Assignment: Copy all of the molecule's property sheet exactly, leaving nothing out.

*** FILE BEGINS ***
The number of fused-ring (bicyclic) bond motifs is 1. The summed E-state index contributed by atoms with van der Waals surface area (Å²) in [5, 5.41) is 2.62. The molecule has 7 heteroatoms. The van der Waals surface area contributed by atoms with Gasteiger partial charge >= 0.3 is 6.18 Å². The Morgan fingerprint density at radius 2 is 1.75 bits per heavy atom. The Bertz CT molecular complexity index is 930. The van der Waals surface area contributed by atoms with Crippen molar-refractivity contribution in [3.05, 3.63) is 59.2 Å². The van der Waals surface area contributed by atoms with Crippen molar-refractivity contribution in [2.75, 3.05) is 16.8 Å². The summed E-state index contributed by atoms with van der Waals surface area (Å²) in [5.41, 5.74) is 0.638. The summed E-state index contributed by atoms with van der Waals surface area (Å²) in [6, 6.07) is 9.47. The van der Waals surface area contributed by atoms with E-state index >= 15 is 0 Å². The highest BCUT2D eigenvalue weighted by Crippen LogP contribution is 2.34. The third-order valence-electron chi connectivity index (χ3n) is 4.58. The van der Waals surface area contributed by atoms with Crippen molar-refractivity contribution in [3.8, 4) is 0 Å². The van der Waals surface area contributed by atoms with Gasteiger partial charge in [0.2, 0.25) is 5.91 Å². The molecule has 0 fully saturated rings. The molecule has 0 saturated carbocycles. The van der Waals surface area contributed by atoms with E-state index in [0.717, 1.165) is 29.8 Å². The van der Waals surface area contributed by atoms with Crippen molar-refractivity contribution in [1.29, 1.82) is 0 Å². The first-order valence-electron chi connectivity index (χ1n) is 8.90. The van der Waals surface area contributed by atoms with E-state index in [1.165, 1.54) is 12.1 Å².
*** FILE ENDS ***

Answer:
The number of fused-ring (bicyclic) bond motifs is 1. The summed E-state index contributed by atoms with van der Waals surface area (Å²) in [5, 5.41) is 2.62. The molecule has 7 heteroatoms. The van der Waals surface area contributed by atoms with Gasteiger partial charge >= 0.3 is 6.18 Å². The Morgan fingerprint density at radius 2 is 1.75 bits per heavy atom. The Bertz CT molecular complexity index is 930. The van der Waals surface area contributed by atoms with Crippen molar-refractivity contribution in [3.05, 3.63) is 59.2 Å². The van der Waals surface area contributed by atoms with Crippen molar-refractivity contribution in [2.75, 3.05) is 16.8 Å². The summed E-state index contributed by atoms with van der Waals surface area (Å²) in [5.41, 5.74) is 0.638. The summed E-state index contributed by atoms with van der Waals surface area (Å²) in [6, 6.07) is 9.47. The van der Waals surface area contributed by atoms with E-state index >= 15 is 0 Å². The highest BCUT2D eigenvalue weighted by Crippen LogP contribution is 2.34. The third-order valence-electron chi connectivity index (χ3n) is 4.58. The van der Waals surface area contributed by atoms with Crippen molar-refractivity contribution in [3.8, 4) is 0 Å². The van der Waals surface area contributed by atoms with Gasteiger partial charge in [0.2, 0.25) is 5.91 Å². The molecule has 0 fully saturated rings. The molecule has 0 saturated carbocycles. The van der Waals surface area contributed by atoms with E-state index in [0.717, 1.165) is 29.8 Å². The van der Waals surface area contributed by atoms with Crippen molar-refractivity contribution in [1.29, 1.82) is 0 Å². The first-order valence-electron chi connectivity index (χ1n) is 8.90. The van der Waals surface area contributed by atoms with E-state index in [1.165, 1.54) is 12.1 Å².